But today’s text also tells us why these people will be worshiping forever. What will God do for these people that will make them want to serve and worship him throughout eternity? That is the question that this passage answers.

First, we will worship the LORD forever because of God’s faithful remnant (1-4).

The first thing the passage describes is a storm that is about to be let loose on the whole earth. Four angels are placed on each of the four corners of the planet, and are holding back the four winds, so that no destruction can happen. Another angel commands them not to let loose the destruction. They have something else they need to do first, before the storm of judgment. First, they have to “put a seal on the foreheads of the servants of our God.”

The Bible describes a number of instances where people were marked to seal them for protection. The mark he gave to Cain was an example of that. No, the mark was not a sign of a curse. The Bible says “the LORD put a special mark on Cain so that no one who found him would strike him down” (Genesis 4:15).

We know three things about these 144,000 men. First, it is clear that they are all Jews, not Jehovah’s Witnesses. In fact, they are numbered by Jewish tribe so that the fact is evident to all (Revelation 7:5-8).

Second, we know that these men are sealed before God unleashes his storm of destruction. They are not protected from the first death. The purpose of their sealing is to protect them from the second death.

Third, I think it is important to realize that John himself would be among them. He was a Jew, and he witnessed a great number of Jews come to faith in Christ, and many of them paid for that faith by being put to death either by their countrymen, or by Rome.

When John saw this large group of Jews, he was reminded that in the Old Testament, God always kept a remnant for himself. These 144,000 are the Jewish remnant.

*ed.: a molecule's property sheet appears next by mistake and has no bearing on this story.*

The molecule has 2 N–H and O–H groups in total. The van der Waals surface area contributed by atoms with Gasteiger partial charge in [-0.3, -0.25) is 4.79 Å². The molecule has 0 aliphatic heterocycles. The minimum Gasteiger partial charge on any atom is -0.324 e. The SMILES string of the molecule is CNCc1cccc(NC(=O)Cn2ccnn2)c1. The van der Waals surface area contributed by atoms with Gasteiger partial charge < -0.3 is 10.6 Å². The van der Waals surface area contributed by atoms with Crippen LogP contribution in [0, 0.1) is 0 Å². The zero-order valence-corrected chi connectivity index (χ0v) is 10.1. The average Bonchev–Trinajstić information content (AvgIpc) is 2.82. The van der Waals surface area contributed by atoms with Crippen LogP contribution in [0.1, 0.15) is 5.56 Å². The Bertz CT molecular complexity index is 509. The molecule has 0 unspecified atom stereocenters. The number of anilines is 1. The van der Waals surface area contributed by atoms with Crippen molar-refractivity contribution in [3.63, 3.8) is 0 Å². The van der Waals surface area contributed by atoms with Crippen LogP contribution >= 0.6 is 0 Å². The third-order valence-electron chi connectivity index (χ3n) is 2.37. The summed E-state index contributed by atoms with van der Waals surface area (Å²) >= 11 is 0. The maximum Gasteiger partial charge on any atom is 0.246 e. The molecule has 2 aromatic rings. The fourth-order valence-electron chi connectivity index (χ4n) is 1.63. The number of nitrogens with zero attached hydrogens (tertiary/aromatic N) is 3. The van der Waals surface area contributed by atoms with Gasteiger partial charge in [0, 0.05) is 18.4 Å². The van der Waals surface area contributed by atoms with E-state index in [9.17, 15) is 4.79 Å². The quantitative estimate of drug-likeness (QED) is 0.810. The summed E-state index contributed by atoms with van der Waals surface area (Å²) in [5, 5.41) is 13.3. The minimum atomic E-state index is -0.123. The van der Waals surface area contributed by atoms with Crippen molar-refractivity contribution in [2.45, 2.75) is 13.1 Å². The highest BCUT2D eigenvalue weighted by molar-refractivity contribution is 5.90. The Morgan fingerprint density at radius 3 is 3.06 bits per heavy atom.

The second group he sees in the vision are all the people from all the nations who would come to faith in Christ as a result of the ministry of that Jewish remnant. The vision is progressing in time. We know that the original apostles were Jews, but Christ commissioned them to reach the nations. We know that the original worshipers at Pentecost were Jews, but the Holy Spirit empowered them to go back to the various places where they lived and be his witnesses “in Jerusalem, and in all Judea and Samaria, and to the farthest parts of the earth” (Acts 1:8). Revelation 7 records the result of their obedience.

Those of us who are Gentiles have come to faith in Christ because that Jewish remnant pledged their loyalty and many gave their lives to bring the gospel to us. Because of their obedience to the call, we can know Christ, and will worship him forever.

But that is not the only reason we will worship the LORD forever.

We will also worship the LORD forever because he will give us permanent victory over sin (9b, 13-14).

Look at those white robes we will wear. I know that the color white represents purity in the Bible. The LORD told his rebellious people “Come, let’s consider your options … Though your sins have stained you like the color red, you can become white like snow; though they are as easy to see as the color scarlet, you can become white like wool” (Isaiah 1:18).

White is also the color of victory. The book of Revelation associates a white horse with warfare and conquering (6:2; 19:11, 14). So, the white robes don’t represent those who have merely managed to stay pure. The represent those who have won the victory over sin.

This is made clear in today’s passage by a conversation John has with “one of the elders” in the vision.

“Then one of the elders asked me, “These dressed in long white robes – who are they and where have they come from?” So I said to him, “My lord, you know the answer.” Then he said to me, “These are the ones who have come out of the great tribulation. They have washed their robes and made them white in the blood of the Lamb!” (13-14).

Our white robes are not our reward for staying good enough for God to save. Our white robes are the result of our forgiveness. We have been forgiven not because we repented and not because we were less sinful that others. We have been forgiven because of the blood of the Lamb.

John the Baptist described Jesus as “the Lamb of God who takes away the sin of the world!” (John 1:29).

We will struggle in this life to stay true to our Savior. We will fight to “cleanse ourselves from all filthiness of the flesh and spirit, perfecting holiness in the fear of God” (2 Corinthians 7:1). The world will want to give in to the desire of the flesh and the desire of the eyes and the arrogance produced by material possessions. We will have to fight against its influence. But none of that fighting will cleanse our robes. That kind of cleansing is only available by faith in the shed blood of Jesus Christ.

We will also worship the LORD forever because he will give us a kingdom that will never end (9c, 15c-17).